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Wenger, Ferguson offer ‘united unease’
London, Sept 19 (Agencies):
Published on 20 Sep. 2008 12:05 AM IST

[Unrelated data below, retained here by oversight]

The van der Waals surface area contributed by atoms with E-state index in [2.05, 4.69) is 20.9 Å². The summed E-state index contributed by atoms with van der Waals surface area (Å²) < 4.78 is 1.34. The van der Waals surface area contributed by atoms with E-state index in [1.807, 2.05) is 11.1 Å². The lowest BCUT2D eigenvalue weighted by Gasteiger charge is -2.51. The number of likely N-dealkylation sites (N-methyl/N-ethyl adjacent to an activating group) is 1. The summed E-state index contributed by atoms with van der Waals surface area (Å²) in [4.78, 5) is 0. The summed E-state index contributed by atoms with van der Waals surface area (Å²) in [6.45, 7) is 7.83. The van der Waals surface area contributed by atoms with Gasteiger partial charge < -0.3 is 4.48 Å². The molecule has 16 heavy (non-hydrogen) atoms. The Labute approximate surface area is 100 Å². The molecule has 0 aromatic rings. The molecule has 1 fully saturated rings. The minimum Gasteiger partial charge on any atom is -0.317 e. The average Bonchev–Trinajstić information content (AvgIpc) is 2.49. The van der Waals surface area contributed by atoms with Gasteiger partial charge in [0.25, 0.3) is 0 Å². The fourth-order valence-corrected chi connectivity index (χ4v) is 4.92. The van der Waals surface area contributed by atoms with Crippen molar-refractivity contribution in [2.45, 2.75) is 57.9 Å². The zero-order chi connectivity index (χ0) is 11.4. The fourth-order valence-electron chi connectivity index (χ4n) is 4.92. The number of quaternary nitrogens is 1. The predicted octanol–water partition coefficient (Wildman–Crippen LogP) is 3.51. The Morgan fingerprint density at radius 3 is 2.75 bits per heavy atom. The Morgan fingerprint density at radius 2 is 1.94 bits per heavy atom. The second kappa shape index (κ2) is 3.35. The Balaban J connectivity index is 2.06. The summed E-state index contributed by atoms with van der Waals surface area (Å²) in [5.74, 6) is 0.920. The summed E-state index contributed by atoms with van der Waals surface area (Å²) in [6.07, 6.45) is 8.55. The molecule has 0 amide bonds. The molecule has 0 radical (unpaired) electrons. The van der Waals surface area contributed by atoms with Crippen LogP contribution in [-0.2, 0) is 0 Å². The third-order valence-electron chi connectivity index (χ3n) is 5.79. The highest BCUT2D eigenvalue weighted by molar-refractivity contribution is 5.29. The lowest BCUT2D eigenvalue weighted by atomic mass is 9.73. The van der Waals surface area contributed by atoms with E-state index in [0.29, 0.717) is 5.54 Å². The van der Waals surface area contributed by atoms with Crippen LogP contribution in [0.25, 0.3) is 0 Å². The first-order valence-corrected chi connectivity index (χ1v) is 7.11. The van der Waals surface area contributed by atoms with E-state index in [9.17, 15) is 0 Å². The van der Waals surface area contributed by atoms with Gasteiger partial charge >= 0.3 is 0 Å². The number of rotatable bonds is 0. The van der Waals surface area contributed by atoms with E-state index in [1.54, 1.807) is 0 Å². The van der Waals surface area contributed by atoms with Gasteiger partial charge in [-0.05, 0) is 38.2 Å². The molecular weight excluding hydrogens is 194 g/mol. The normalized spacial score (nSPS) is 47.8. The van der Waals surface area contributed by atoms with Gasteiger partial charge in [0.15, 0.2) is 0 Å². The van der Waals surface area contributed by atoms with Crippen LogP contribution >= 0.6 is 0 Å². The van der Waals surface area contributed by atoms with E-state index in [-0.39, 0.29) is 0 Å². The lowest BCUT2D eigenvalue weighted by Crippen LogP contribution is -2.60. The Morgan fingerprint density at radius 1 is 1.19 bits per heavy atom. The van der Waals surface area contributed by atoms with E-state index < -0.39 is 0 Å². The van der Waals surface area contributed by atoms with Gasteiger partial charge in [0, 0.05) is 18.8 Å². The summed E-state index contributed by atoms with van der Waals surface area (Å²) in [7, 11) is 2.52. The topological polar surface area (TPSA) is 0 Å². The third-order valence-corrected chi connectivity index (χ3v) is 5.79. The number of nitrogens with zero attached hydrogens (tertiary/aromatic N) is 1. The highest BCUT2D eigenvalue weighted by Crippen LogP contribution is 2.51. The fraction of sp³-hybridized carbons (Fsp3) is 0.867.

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Arsenal manager Arsene Wenger and Manchester United counterpart Sir Alex Ferguson have expressed their united unease at the growing level of owners interfering with managers. The pair, not usually in agreement, put their dugout differences aside and warned about the peril over the future roles some club managers face following the departures of two high-profile adversaries earlier this month: Alan Curbishley and Kevin Keegan, who left West Ham and Newcastle respectively after being grossly undermined by their boards before tendering their resignation. Speaking at the black-tie League Managers’ Association dinner for their Benevolent Trust and Community Fund at Wembley last night, where England manager Fabio Capello was also in attendance, the Premier League’s longest serving managers said that autonomy is essential if a club is to prosper, as their sides have done so successfully as a result in recent years. “The quality of manager is determined by the quality of control,” said Wenger, speaking with 12 years experience as Arsenal manager. “The manager is a strong guide inside the club and has to establish his authority and demonstrate he is in complete control. “If you have no control but are still responsible for the defeats then that is unbearable.” Ferguson, who has been in charge at Old Trafford since 1986, agreed: “We need strong, capable managers who can stand up against those that try and change the principles of the game.” “At no point in our history has the board ever overruled a manager. “But the fear is that we have owners that will (make managers) become project managers or basically just fitness coaches who will determine who out of the 16 are the fittest on the day.” In a thinly veiled attack on his Manchester rivals, City who now pose a threat to the dominance of the Premier League’s ‘Big Four’ with their new-found billions from owners Abu Dhabi United Group, Ferguson insisted that money can’t instantly buy success. He said: “You can have as much money as you like but you can’t buy every player. There is no guarantee that money gives you the best team.” And Wenger added his concern: “To have more money in the League is a good thing. But the inflationary pressure of having too much money is destabilising for other clubs, it puts a huge pressure on their resources.” Reflecting on their own celebrated rivalry, both claimed it was a matter of the past. “There is a much better understanding and mutual respect now,” revealed the Arsenal manager as Ferguson continued: “We’ve sat and shared a glass of wine and a meal on many occasions on coaching conferences in Geneva. “We’ve both (got) great teams and have had incredible competition over the last decade.”

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